Wow - what a Superbowl! We aged 10 years watching the game but it ended well and we stayed until the very end. Staniel Cay YC was hoppin', as you can imagine - with a solid representation by Patriot Nation. We were paralyzed, unable to move at the end of the game because we were riveted to the TV - desperately trying to believe a victory was possible. Plus, the energy in the bar had completely changed from the previous three painful quarters...from Atlanta fans chanting "cheater" to Pats fans reveling in victory. Oh, and the fellow cruiser who could not watch or listen to the game at the end...covering her ears and keeping her back to the TV...and even turning her Pats t-shirt she was wearing inside out...then right-side-out again in the bar as the game changed (she was wearing a day-glo green bra so it was okay). The entire place was rocking - and the poor Atlanta fans (there were a few) just looked shocked. The next day's headline could not have been more true of the fan emotions - the Patriots led the game for exactly zero seconds but won the game.
Cruisers helped each other get their dinghies down the sand and into the water for the drive home. It was a gentle, moonlit ride back to Barefeet. Too amped up to go to bed we went up to the top deck to unwind and watch the rest of the dinghies putter back to the mother ships. As Chris observed, one cruiser lady, who clearly had had enough beers to single handedly assure the victory, kept muttering "FIVE. I can't believe it. FIVE! Damn. Five superbowls. Shit. Five." Then some clambering onto her boat. Stopping. Saying "five..." then doing some more stuff. Then stopping. Then saying "five". It was hysterical.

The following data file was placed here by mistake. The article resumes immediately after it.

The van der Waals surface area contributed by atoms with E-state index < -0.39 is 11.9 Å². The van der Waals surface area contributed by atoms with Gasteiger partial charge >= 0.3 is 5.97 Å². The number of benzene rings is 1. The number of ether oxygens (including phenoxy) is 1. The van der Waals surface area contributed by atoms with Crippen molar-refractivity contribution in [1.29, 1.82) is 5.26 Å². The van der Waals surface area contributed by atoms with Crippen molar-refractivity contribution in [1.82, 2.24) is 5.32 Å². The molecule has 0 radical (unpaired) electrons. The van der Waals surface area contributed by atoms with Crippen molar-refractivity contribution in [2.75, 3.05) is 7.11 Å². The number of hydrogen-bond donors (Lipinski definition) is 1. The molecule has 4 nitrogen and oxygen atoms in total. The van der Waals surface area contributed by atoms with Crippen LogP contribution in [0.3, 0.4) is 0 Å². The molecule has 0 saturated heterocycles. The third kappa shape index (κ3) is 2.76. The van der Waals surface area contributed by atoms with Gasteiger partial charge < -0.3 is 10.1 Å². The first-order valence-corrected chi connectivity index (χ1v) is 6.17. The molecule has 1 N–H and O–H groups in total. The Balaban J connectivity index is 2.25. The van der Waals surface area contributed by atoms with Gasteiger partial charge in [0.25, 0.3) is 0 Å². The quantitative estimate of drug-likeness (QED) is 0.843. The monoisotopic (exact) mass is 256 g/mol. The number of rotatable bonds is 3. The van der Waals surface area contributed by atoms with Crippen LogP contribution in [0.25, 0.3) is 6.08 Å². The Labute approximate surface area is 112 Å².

We explored additional beaches and dinghied through some passes; the smallest bit of dry sea grass gently traced a circle on the sand, a catamara sailed past and the magnificent blues of the water are simply not to be believed. There are lots of diversions in this area. Plus, we checked out the Thunderball Grotto of 007 and Splash movie fame - still cool. In the evening, we hosted sundowners and pizza on the top deck with new friends from s/v Windy (and their adorable peekapoo named Windy). As with most cruiser chit chats weather inevitably entered the discussion. We swapped ideas for upcoming plans when the wind changes direction, then pipes up in a few days and then mellows again. Maybe it is a good time to jump to Cat Island? Or duck around the corner into Georgetown? Or check out a new place like Compass Cay or Farmer's Cay? Geez, every time we turn the page to a new anchorage - we change our mind because each anchorage looks better and more pristine than the last one. We’ll see how we feel in the morning.
Sour Cream Chocolate Chip Bit Cake
Tablespoons butter, softened
1 cup plus 1 Tablespoon sugar
1 1/3 cups unsifted flour
1 teaspoon baking soda
1 ½ teaspoons baking powder
1 teaspoon cinnamon
1 cup sour cream
1 package (6 oz) semi-sweet chocolate chips
Mix butter with 1 cup sugar until blended. Beat in eggs one at a time. Stir flour with baking powder, baking soda and cinnamon – then add to creamed mixture. Mix until blended. Mix in sour cream until blended. Pour batter into 9x13” greased pan. Scatter chocolate chips and 1 Tablespoon sugar evenly over batter. Bake at 350 degrees F for 35 minutes or until cake just begins to pull away from the sides (if using a pyrex pan reduce by 25 degrees F). Serve warm or cool. DO NOT REFRIGERATE. Cut into rectangles.